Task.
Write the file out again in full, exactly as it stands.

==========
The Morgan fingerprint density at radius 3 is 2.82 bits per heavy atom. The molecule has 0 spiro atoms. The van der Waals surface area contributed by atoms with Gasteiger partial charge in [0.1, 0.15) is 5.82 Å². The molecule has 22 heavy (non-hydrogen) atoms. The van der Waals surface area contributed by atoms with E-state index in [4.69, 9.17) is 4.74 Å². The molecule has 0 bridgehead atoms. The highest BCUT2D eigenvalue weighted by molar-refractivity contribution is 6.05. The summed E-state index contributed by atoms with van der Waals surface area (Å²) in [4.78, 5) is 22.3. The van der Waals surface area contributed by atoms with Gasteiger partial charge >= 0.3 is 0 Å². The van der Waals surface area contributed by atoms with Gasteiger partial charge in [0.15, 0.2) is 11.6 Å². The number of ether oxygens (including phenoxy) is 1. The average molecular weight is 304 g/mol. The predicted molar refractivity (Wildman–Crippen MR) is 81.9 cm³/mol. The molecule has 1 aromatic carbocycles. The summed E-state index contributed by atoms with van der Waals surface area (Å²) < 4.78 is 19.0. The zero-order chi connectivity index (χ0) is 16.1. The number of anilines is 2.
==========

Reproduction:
The Morgan fingerprint density at radius 3 is 2.82 bits per heavy atom. The molecule has 0 spiro atoms. The van der Waals surface area contributed by atoms with Gasteiger partial charge in [0.1, 0.15) is 5.82 Å². The molecule has 22 heavy (non-hydrogen) atoms. The van der Waals surface area contributed by atoms with E-state index in [4.69, 9.17) is 4.74 Å². The molecule has 0 bridgehead atoms. The highest BCUT2D eigenvalue weighted by molar-refractivity contribution is 6.05. The summed E-state index contributed by atoms with van der Waals surface area (Å²) in [4.78, 5) is 22.3. The van der Waals surface area contributed by atoms with Gasteiger partial charge >= 0.3 is 0 Å². The van der Waals surface area contributed by atoms with Gasteiger partial charge in [0.15, 0.2) is 11.6 Å². The number of ether oxygens (including phenoxy) is 1. The average molecular weight is 304 g/mol. The predicted molar refractivity (Wildman–Crippen MR) is 81.9 cm³/mol. The molecule has 1 aromatic carbocycles. The summed E-state index contributed by atoms with van der Waals surface area (Å²) < 4.78 is 19.0. The zero-order chi connectivity index (χ0) is 16.1. The number of anilines is 2.